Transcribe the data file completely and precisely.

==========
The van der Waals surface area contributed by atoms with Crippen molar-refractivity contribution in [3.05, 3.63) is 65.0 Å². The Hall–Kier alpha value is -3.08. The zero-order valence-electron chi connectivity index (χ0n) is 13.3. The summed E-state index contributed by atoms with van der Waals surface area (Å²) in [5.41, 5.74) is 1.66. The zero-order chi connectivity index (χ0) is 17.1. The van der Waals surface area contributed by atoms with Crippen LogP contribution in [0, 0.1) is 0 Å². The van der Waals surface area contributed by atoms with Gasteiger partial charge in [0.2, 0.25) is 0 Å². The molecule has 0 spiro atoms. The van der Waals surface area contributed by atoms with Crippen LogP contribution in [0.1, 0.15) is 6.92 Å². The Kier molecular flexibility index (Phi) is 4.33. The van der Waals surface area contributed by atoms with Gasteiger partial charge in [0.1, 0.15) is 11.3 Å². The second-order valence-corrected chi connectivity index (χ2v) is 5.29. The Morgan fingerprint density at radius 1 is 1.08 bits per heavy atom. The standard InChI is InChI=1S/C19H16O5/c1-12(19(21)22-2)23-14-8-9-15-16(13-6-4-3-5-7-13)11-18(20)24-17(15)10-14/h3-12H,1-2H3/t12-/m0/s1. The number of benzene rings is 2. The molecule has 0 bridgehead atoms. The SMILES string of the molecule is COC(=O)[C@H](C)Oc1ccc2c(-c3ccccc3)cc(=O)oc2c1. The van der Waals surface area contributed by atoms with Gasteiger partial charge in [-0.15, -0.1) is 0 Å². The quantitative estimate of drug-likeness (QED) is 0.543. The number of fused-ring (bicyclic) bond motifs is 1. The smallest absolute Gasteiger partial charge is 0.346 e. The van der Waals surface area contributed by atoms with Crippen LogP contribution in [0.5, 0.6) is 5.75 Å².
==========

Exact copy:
The van der Waals surface area contributed by atoms with Crippen molar-refractivity contribution in [3.05, 3.63) is 65.0 Å². The Hall–Kier alpha value is -3.08. The zero-order valence-electron chi connectivity index (χ0n) is 13.3. The summed E-state index contributed by atoms with van der Waals surface area (Å²) in [5.41, 5.74) is 1.66. The zero-order chi connectivity index (χ0) is 17.1. The van der Waals surface area contributed by atoms with Crippen LogP contribution in [0, 0.1) is 0 Å². The van der Waals surface area contributed by atoms with Gasteiger partial charge in [0.2, 0.25) is 0 Å². The molecule has 0 spiro atoms. The van der Waals surface area contributed by atoms with Crippen LogP contribution in [0.1, 0.15) is 6.92 Å². The Kier molecular flexibility index (Phi) is 4.33. The van der Waals surface area contributed by atoms with Gasteiger partial charge in [0.1, 0.15) is 11.3 Å². The second-order valence-corrected chi connectivity index (χ2v) is 5.29. The Morgan fingerprint density at radius 1 is 1.08 bits per heavy atom. The standard InChI is InChI=1S/C19H16O5/c1-12(19(21)22-2)23-14-8-9-15-16(13-6-4-3-5-7-13)11-18(20)24-17(15)10-14/h3-12H,1-2H3/t12-/m0/s1. The number of benzene rings is 2. The molecule has 0 bridgehead atoms. The SMILES string of the molecule is COC(=O)[C@H](C)Oc1ccc2c(-c3ccccc3)cc(=O)oc2c1. The van der Waals surface area contributed by atoms with Gasteiger partial charge in [-0.15, -0.1) is 0 Å². The quantitative estimate of drug-likeness (QED) is 0.543. The number of fused-ring (bicyclic) bond motifs is 1. The smallest absolute Gasteiger partial charge is 0.346 e. The van der Waals surface area contributed by atoms with Crippen LogP contribution in [0.5, 0.6) is 5.75 Å².